Move it slow motion for me

To friends and neighbors beset by sadness at his murder but ultimately at his death, Slim’s response is not a sermon on the evils of the world, but another lesson entirely. Ignoring the moral and social implications of his murder, Slim simply tells us that, “she working that back I don’t know how to act.” That is, the arena of human consideration is more often than not unconcerned with the big and barely bearable picture but instead with the immediacy of experience and the escape into pleasure. This consideration, however, is not unaware of its smallness, its inadequacy in standing up to the struggles of life. “…I don’t know how to act,” Slim tells us, and neither do we. Our only hope as people, then, is to plead for slow motion – “Slow motion for me,” Slim asks, again and again. It is this “slow motion” that is the human being’s relief in an ultimately tragic world. When we are in slow motion, all the threats to which we are susceptible, all the malignancies growing in us undetected, all the fear that friends and family may be suddenly swallowed up – all this phases out of sight as our tunnel vision sets itself on the immediate and its joy, which has been drawn out now so that we are wrapped entirely in its warm cocoon and can convince ourselves that we are safe after all. Later, Juvenile says of having a nice grip on a woman, “Feel like I got the world in my palms.” Unlike the world of today’s headlines and probably all of history, it is at moments like this and to that world in Juve’s palms where we can confidently share God’s sentiments about His creation: vayehi tov m’od. And it was very good. So Slim asks the community, “Slow motion for me.” He asks for them to find that solace which is the key to living.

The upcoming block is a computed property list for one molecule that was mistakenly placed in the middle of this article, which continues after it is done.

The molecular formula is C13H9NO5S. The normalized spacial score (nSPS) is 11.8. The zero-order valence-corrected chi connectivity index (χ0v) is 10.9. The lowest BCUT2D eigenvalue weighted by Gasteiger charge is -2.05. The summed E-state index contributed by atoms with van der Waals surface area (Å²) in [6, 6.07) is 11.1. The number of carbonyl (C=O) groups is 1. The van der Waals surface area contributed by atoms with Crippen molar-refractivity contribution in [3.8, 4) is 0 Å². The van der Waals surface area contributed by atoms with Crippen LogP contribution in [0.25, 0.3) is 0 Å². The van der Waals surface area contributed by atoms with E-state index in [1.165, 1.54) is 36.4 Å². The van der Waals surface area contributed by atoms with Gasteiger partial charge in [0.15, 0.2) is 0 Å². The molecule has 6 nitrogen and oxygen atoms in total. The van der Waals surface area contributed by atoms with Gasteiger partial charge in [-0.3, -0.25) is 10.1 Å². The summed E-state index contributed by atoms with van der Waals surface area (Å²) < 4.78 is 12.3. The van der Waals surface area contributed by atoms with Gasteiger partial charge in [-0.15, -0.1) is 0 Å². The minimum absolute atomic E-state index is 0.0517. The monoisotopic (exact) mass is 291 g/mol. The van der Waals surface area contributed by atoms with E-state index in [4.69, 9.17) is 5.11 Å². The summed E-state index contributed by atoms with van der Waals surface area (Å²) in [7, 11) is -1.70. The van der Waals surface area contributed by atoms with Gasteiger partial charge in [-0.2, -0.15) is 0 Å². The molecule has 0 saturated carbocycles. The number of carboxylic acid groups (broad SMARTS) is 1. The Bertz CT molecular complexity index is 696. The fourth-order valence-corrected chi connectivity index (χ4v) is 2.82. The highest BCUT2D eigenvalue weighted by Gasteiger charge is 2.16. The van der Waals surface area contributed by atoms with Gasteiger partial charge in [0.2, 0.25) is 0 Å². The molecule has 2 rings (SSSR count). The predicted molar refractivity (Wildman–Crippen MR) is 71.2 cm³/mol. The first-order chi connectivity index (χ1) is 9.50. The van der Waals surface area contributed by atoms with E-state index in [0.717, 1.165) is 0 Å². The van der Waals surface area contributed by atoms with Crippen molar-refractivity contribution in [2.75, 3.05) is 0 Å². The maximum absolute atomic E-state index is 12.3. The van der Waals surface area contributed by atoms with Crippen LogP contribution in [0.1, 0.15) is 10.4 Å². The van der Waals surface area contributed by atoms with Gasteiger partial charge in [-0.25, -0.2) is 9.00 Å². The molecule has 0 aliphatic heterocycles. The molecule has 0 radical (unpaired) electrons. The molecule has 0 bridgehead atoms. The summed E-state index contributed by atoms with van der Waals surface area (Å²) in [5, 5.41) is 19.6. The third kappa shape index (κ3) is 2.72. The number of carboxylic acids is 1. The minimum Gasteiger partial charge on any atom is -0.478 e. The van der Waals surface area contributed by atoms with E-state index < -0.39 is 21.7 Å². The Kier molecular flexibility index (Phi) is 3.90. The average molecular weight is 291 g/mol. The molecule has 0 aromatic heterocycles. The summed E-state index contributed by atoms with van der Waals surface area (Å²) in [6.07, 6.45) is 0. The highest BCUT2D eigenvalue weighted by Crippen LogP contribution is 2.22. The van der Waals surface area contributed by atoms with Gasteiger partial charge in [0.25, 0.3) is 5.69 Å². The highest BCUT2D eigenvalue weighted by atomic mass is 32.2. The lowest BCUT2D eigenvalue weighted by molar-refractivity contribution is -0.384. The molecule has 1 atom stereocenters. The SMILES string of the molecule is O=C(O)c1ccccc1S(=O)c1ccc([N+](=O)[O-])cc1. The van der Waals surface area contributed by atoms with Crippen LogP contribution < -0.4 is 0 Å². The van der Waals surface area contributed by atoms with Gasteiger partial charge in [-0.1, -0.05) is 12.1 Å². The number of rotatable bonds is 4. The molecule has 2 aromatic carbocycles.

As the repetitions of the hook continue, the community finally accedes to Slim’s request. Suddenly we see gorgeous women with jaw-dropping backsides moving those things like mmm! From brief clips intercut earlier into the video, we understand that these women are in attendance at a gathering in memory of Slim that is, in keeping with his wish for slow motion, also a barbecue and, as we will see, a concert. The most noticeable feature of these shots, besides the women and the beauty of their undulations, is the late afternoon sun coming through the trees, burning the women at times into silhouette. This entire music video, its long-shadowed shots of small moments in the life of the neighborhood, of crowds at the barbecue and concert, of everything, is deeply bound up in the mood and notion of twilight. Toward the end of the “Quentin” section of The Sound and the Fury (which Faulkner originally intended to be entitled “Twilight”), a section that is particularly full of the sense of that time of day, Quentin recalls of a trolley ride: